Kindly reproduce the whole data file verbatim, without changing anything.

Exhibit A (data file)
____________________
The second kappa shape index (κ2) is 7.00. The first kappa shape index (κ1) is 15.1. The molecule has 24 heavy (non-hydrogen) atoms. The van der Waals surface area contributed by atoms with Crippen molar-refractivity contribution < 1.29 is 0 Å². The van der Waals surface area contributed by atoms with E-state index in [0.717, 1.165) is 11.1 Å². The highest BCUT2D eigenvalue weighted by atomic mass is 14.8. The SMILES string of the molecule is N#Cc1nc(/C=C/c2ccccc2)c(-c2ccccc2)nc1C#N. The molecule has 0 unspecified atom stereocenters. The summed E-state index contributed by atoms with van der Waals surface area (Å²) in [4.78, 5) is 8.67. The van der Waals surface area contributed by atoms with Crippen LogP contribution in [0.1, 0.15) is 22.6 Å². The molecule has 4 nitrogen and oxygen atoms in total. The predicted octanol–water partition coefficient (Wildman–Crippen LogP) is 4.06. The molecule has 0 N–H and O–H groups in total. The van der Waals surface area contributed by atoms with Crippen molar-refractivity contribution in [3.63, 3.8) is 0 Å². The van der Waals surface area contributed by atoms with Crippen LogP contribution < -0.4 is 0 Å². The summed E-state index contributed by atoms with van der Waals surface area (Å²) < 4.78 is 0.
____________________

The second kappa shape index (κ2) is 7.00. The first kappa shape index (κ1) is 15.1. The molecule has 24 heavy (non-hydrogen) atoms. The van der Waals surface area contributed by atoms with Crippen molar-refractivity contribution < 1.29 is 0 Å². The van der Waals surface area contributed by atoms with E-state index in [0.717, 1.165) is 11.1 Å². The highest BCUT2D eigenvalue weighted by atomic mass is 14.8. The SMILES string of the molecule is N#Cc1nc(/C=C/c2ccccc2)c(-c2ccccc2)nc1C#N. The molecule has 0 unspecified atom stereocenters. The summed E-state index contributed by atoms with van der Waals surface area (Å²) in [4.78, 5) is 8.67. The van der Waals surface area contributed by atoms with Crippen LogP contribution in [0.1, 0.15) is 22.6 Å². The molecule has 4 nitrogen and oxygen atoms in total. The predicted octanol–water partition coefficient (Wildman–Crippen LogP) is 4.06. The molecule has 0 N–H and O–H groups in total. The van der Waals surface area contributed by atoms with Crippen molar-refractivity contribution in [3.63, 3.8) is 0 Å². The van der Waals surface area contributed by atoms with Crippen LogP contribution < -0.4 is 0 Å². The summed E-state index contributed by atoms with van der Waals surface area (Å²) < 4.78 is 0.